Teachers across England are drastically less ethnically diverse than their pupils, analysis by the Bureau can reveal.
The size of the diversity gap varies across different regions and local authorities.
Click on the map to see how your area compares.
South Tyneside, Newcastle upon Tyne and Middlesbrough have the biggest disparity between the proportion of BME teachers and pupils. They are all in the North East, which has the biggest diversity gap of any region in England: 8% of pupils are from compared with 1% of teachers.
Responding to the Bureau’s findings, Paramjeet Bhogal, an educational psychologist from Newcastle said: “I have the luxury of going into lots of different schools in the North East and you just have to look around.”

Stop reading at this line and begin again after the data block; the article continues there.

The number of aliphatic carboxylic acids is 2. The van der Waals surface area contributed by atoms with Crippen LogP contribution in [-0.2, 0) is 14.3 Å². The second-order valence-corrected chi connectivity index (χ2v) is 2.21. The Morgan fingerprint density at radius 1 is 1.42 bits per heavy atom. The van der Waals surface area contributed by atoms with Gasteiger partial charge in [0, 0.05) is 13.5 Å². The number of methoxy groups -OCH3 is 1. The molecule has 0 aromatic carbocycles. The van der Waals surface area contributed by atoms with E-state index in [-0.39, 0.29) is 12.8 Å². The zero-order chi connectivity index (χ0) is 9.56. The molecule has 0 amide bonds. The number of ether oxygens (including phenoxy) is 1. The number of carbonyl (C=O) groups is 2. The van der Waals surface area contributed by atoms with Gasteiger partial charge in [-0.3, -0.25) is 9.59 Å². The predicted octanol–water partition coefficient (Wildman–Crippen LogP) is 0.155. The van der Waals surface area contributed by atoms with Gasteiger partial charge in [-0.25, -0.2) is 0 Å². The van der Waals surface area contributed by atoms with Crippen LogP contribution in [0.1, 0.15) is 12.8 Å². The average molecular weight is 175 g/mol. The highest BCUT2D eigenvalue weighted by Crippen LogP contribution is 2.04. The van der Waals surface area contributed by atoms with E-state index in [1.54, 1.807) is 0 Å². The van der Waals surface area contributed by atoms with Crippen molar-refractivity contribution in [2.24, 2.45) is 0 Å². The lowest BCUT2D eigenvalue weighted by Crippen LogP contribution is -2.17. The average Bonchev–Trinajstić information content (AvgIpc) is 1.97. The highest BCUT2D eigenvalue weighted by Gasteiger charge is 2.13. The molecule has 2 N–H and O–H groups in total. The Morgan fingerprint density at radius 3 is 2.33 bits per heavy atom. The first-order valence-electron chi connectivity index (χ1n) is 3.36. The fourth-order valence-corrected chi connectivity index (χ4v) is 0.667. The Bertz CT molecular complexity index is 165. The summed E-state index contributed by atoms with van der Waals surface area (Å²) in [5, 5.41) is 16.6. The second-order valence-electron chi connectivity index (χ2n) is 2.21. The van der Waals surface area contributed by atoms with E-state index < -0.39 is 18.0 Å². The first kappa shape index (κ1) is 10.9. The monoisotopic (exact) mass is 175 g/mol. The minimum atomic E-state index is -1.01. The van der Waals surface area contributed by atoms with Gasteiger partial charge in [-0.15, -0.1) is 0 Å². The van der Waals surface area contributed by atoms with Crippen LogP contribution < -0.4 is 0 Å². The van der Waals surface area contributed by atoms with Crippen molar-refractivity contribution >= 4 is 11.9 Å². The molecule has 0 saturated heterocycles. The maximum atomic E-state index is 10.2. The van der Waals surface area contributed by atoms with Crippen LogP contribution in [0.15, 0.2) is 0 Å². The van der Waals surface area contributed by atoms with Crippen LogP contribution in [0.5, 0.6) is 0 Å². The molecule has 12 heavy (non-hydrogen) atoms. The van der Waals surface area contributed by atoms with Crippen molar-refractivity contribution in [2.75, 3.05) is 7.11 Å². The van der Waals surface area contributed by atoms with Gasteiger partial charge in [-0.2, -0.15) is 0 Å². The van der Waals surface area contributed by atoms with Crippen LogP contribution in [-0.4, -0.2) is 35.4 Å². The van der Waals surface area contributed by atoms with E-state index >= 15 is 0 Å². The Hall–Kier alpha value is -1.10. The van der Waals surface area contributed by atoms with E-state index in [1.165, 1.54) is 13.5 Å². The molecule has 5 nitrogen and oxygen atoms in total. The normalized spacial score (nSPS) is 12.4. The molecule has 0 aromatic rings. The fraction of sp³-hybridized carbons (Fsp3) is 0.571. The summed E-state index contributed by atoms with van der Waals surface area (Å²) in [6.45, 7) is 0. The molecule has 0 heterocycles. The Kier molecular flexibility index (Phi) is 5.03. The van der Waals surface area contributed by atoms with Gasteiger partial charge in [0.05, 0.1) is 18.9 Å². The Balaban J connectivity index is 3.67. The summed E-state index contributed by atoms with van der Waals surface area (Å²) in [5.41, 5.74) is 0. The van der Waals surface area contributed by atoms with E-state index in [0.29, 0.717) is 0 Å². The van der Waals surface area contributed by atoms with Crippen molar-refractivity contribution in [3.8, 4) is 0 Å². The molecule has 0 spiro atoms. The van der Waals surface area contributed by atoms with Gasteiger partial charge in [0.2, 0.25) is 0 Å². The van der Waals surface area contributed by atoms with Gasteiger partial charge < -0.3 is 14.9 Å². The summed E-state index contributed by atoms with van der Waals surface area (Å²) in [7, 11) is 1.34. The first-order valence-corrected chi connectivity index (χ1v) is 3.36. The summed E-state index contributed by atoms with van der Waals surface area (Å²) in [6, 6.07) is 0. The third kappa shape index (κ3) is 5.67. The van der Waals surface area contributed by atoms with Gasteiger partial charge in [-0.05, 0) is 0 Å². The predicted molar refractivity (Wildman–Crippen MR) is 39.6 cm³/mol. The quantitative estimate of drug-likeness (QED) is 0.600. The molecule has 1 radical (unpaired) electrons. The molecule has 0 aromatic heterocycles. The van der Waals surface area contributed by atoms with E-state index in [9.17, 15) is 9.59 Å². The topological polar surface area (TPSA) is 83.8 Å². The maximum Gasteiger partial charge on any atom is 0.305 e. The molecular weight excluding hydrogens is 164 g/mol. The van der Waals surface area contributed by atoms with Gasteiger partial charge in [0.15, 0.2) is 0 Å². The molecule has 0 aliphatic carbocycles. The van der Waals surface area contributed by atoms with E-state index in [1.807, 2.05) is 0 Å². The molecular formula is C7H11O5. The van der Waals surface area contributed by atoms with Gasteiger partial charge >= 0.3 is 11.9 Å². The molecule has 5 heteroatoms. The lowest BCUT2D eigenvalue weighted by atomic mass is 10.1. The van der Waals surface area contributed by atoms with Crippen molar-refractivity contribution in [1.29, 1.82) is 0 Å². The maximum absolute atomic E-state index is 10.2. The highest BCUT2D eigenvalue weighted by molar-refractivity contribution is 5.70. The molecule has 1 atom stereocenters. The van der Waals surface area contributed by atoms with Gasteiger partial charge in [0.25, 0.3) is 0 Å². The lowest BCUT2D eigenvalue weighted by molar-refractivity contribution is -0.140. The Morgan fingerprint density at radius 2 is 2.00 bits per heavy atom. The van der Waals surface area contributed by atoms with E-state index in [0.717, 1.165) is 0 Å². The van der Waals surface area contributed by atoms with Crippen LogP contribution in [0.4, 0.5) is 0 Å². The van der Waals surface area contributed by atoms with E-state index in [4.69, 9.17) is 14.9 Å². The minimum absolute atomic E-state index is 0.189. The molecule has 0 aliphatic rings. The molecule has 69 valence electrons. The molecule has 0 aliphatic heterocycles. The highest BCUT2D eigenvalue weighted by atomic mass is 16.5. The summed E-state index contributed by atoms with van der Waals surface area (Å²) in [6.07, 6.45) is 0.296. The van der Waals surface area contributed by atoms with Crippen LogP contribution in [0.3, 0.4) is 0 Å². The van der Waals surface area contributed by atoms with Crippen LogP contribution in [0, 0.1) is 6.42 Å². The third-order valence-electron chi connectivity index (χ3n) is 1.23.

“You have schools here which are 60% BME children and there’s not a single BME teacher.”
The diversity gap is smallest in London but the proportion of BME pupils is still two and a half times that of teachers.
Mr Bhogal said: “When I was young it was only the cleaners who were BME. Now it’s a lot of BME teaching assistants, dinner ladies and midday supervisors. In 2016, that’s just astounding.”
The Bureau used a Freedom of Information request to obtain a breakdown of teachers’ ethnicity at local authority level. We then compared this with publicly available pupil ethnicity statistics.